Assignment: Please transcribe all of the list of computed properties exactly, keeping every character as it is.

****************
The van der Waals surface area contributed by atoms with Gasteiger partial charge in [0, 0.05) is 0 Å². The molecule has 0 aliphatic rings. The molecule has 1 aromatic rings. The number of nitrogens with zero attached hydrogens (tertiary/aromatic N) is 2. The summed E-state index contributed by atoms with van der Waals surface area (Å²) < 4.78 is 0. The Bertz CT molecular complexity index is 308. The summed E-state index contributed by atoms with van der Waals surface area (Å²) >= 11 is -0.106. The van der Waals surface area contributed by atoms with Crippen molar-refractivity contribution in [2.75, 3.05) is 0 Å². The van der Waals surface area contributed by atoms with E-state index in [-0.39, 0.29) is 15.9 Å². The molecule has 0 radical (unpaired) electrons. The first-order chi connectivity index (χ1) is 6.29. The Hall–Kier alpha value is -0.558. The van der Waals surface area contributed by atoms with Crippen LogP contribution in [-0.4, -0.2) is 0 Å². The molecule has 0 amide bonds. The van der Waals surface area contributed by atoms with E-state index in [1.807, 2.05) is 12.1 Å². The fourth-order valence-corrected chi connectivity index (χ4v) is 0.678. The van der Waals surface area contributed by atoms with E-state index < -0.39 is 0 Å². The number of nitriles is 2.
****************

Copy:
The van der Waals surface area contributed by atoms with Gasteiger partial charge in [0, 0.05) is 0 Å². The molecule has 0 aliphatic rings. The molecule has 1 aromatic rings. The number of nitrogens with zero attached hydrogens (tertiary/aromatic N) is 2. The summed E-state index contributed by atoms with van der Waals surface area (Å²) < 4.78 is 0. The Bertz CT molecular complexity index is 308. The summed E-state index contributed by atoms with van der Waals surface area (Å²) >= 11 is -0.106. The van der Waals surface area contributed by atoms with Crippen molar-refractivity contribution in [2.75, 3.05) is 0 Å². The van der Waals surface area contributed by atoms with E-state index in [-0.39, 0.29) is 15.9 Å². The molecule has 0 radical (unpaired) electrons. The first-order chi connectivity index (χ1) is 6.29. The Hall–Kier alpha value is -0.558. The van der Waals surface area contributed by atoms with Crippen LogP contribution in [-0.4, -0.2) is 0 Å². The molecule has 0 amide bonds. The van der Waals surface area contributed by atoms with E-state index in [1.807, 2.05) is 12.1 Å². The fourth-order valence-corrected chi connectivity index (χ4v) is 0.678. The van der Waals surface area contributed by atoms with E-state index < -0.39 is 0 Å². The number of nitriles is 2.